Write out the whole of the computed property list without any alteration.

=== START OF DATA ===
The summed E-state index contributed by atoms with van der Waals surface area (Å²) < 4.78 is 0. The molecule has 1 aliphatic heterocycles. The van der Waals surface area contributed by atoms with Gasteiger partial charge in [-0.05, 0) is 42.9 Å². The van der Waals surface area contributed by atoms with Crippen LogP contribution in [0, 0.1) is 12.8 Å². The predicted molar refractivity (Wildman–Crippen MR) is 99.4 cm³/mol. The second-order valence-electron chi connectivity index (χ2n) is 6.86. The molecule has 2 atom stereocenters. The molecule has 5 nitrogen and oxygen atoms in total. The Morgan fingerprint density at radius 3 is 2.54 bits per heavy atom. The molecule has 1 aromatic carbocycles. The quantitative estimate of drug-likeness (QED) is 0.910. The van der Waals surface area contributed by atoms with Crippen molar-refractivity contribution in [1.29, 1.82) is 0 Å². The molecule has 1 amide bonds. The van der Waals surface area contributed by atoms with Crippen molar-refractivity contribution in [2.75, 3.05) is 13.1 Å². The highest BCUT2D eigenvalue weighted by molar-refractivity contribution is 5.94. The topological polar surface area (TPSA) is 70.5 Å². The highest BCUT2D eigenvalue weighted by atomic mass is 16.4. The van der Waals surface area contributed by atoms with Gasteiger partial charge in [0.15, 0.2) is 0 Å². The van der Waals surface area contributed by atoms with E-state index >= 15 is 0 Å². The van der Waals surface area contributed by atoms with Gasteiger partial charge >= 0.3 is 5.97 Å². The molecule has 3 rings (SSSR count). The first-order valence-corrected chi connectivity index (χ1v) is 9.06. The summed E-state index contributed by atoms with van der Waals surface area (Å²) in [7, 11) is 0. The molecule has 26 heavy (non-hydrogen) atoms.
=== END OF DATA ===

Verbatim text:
The summed E-state index contributed by atoms with van der Waals surface area (Å²) < 4.78 is 0. The molecule has 1 aliphatic heterocycles. The van der Waals surface area contributed by atoms with Gasteiger partial charge in [-0.05, 0) is 42.9 Å². The van der Waals surface area contributed by atoms with Crippen LogP contribution in [0, 0.1) is 12.8 Å². The predicted molar refractivity (Wildman–Crippen MR) is 99.4 cm³/mol. The second-order valence-electron chi connectivity index (χ2n) is 6.86. The molecule has 2 atom stereocenters. The molecule has 5 nitrogen and oxygen atoms in total. The Morgan fingerprint density at radius 3 is 2.54 bits per heavy atom. The molecule has 1 aromatic carbocycles. The quantitative estimate of drug-likeness (QED) is 0.910. The van der Waals surface area contributed by atoms with Crippen molar-refractivity contribution in [1.29, 1.82) is 0 Å². The molecule has 1 amide bonds. The van der Waals surface area contributed by atoms with Crippen molar-refractivity contribution in [2.75, 3.05) is 13.1 Å². The highest BCUT2D eigenvalue weighted by molar-refractivity contribution is 5.94. The topological polar surface area (TPSA) is 70.5 Å². The highest BCUT2D eigenvalue weighted by atomic mass is 16.4. The van der Waals surface area contributed by atoms with Gasteiger partial charge in [0.15, 0.2) is 0 Å². The van der Waals surface area contributed by atoms with E-state index >= 15 is 0 Å². The van der Waals surface area contributed by atoms with Gasteiger partial charge >= 0.3 is 5.97 Å². The molecule has 3 rings (SSSR count). The first-order valence-corrected chi connectivity index (χ1v) is 9.06. The summed E-state index contributed by atoms with van der Waals surface area (Å²) in [7, 11) is 0. The molecule has 26 heavy (non-hydrogen) atoms.